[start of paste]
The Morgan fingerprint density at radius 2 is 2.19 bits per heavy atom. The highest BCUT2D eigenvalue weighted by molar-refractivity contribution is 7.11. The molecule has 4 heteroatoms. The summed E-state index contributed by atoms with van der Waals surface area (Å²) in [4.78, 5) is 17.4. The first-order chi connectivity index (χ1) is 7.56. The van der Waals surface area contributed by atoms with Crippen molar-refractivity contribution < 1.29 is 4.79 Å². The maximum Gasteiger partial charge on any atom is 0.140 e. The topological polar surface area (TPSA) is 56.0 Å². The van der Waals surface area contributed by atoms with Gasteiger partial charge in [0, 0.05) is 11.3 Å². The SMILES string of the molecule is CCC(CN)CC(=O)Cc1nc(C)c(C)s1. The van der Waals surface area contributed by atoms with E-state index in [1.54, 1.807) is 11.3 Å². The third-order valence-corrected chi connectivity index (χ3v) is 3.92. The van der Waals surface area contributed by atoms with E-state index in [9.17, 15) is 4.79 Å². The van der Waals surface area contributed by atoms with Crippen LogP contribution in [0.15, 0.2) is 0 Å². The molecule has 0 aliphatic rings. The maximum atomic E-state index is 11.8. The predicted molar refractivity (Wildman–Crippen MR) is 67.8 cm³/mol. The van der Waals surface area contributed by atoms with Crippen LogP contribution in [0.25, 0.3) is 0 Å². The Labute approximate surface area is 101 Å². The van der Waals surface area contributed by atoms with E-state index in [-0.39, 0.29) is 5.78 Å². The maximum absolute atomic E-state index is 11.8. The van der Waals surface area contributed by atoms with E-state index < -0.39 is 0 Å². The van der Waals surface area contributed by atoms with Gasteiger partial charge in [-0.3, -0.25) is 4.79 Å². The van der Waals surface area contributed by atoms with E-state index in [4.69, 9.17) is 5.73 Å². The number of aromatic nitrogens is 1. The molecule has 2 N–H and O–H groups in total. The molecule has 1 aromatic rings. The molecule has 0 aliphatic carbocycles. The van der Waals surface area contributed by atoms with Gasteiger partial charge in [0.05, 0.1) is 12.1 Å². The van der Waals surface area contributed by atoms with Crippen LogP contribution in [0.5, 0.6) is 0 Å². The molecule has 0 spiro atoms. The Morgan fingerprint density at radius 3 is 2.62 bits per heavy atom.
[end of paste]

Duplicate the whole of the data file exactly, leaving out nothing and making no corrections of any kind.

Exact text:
The Morgan fingerprint density at radius 2 is 2.19 bits per heavy atom. The highest BCUT2D eigenvalue weighted by molar-refractivity contribution is 7.11. The molecule has 4 heteroatoms. The summed E-state index contributed by atoms with van der Waals surface area (Å²) in [4.78, 5) is 17.4. The first-order chi connectivity index (χ1) is 7.56. The van der Waals surface area contributed by atoms with Crippen molar-refractivity contribution < 1.29 is 4.79 Å². The maximum Gasteiger partial charge on any atom is 0.140 e. The topological polar surface area (TPSA) is 56.0 Å². The van der Waals surface area contributed by atoms with Gasteiger partial charge in [0, 0.05) is 11.3 Å². The SMILES string of the molecule is CCC(CN)CC(=O)Cc1nc(C)c(C)s1. The van der Waals surface area contributed by atoms with E-state index in [1.54, 1.807) is 11.3 Å². The third-order valence-corrected chi connectivity index (χ3v) is 3.92. The van der Waals surface area contributed by atoms with E-state index in [9.17, 15) is 4.79 Å². The van der Waals surface area contributed by atoms with Crippen LogP contribution in [0.15, 0.2) is 0 Å². The molecule has 0 aliphatic rings. The maximum atomic E-state index is 11.8. The predicted molar refractivity (Wildman–Crippen MR) is 67.8 cm³/mol. The van der Waals surface area contributed by atoms with Crippen LogP contribution in [0.25, 0.3) is 0 Å². The Labute approximate surface area is 101 Å². The van der Waals surface area contributed by atoms with E-state index in [-0.39, 0.29) is 5.78 Å². The maximum absolute atomic E-state index is 11.8. The van der Waals surface area contributed by atoms with E-state index < -0.39 is 0 Å². The van der Waals surface area contributed by atoms with Gasteiger partial charge in [-0.3, -0.25) is 4.79 Å². The van der Waals surface area contributed by atoms with E-state index in [4.69, 9.17) is 5.73 Å². The number of aromatic nitrogens is 1. The molecule has 2 N–H and O–H groups in total. The molecule has 1 aromatic rings. The molecule has 0 aliphatic carbocycles. The van der Waals surface area contributed by atoms with Gasteiger partial charge in [0.05, 0.1) is 12.1 Å². The van der Waals surface area contributed by atoms with Crippen LogP contribution in [0.5, 0.6) is 0 Å². The molecule has 0 spiro atoms. The Morgan fingerprint density at radius 3 is 2.62 bits per heavy atom.